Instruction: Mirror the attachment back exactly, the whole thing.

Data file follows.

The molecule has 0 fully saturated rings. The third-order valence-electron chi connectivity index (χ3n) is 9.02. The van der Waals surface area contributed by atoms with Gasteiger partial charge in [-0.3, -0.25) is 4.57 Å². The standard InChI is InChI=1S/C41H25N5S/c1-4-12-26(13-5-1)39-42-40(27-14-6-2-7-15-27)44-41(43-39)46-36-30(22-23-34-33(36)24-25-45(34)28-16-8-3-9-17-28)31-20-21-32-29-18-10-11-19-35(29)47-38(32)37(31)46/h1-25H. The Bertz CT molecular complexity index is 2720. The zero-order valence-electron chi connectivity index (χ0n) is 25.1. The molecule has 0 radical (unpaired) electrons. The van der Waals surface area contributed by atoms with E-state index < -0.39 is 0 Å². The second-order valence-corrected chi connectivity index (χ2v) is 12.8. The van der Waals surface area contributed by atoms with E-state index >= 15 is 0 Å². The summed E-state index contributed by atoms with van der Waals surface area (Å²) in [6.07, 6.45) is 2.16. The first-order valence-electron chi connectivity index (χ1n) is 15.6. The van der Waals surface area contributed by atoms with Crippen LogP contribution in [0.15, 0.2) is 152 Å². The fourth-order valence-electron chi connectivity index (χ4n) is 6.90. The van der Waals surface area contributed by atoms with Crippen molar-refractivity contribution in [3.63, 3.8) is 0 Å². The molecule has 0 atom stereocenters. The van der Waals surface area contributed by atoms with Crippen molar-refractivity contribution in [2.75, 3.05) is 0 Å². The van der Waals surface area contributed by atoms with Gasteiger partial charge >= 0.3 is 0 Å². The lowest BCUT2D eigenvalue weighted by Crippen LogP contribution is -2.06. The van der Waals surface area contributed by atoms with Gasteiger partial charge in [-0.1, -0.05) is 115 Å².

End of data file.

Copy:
The molecule has 0 fully saturated rings. The third-order valence-electron chi connectivity index (χ3n) is 9.02. The van der Waals surface area contributed by atoms with Gasteiger partial charge in [-0.3, -0.25) is 4.57 Å². The standard InChI is InChI=1S/C41H25N5S/c1-4-12-26(13-5-1)39-42-40(27-14-6-2-7-15-27)44-41(43-39)46-36-30(22-23-34-33(36)24-25-45(34)28-16-8-3-9-17-28)31-20-21-32-29-18-10-11-19-35(29)47-38(32)37(31)46/h1-25H. The Bertz CT molecular complexity index is 2720. The zero-order valence-electron chi connectivity index (χ0n) is 25.1. The molecule has 0 radical (unpaired) electrons. The van der Waals surface area contributed by atoms with E-state index < -0.39 is 0 Å². The second-order valence-corrected chi connectivity index (χ2v) is 12.8. The van der Waals surface area contributed by atoms with E-state index >= 15 is 0 Å². The summed E-state index contributed by atoms with van der Waals surface area (Å²) in [6.07, 6.45) is 2.16. The first-order valence-electron chi connectivity index (χ1n) is 15.6. The van der Waals surface area contributed by atoms with Crippen LogP contribution in [0.15, 0.2) is 152 Å². The fourth-order valence-electron chi connectivity index (χ4n) is 6.90. The van der Waals surface area contributed by atoms with Crippen molar-refractivity contribution in [3.63, 3.8) is 0 Å². The molecule has 0 atom stereocenters. The van der Waals surface area contributed by atoms with Crippen molar-refractivity contribution in [2.75, 3.05) is 0 Å². The van der Waals surface area contributed by atoms with Gasteiger partial charge >= 0.3 is 0 Å². The lowest BCUT2D eigenvalue weighted by Crippen LogP contribution is -2.06. The van der Waals surface area contributed by atoms with Gasteiger partial charge in [-0.1, -0.05) is 115 Å².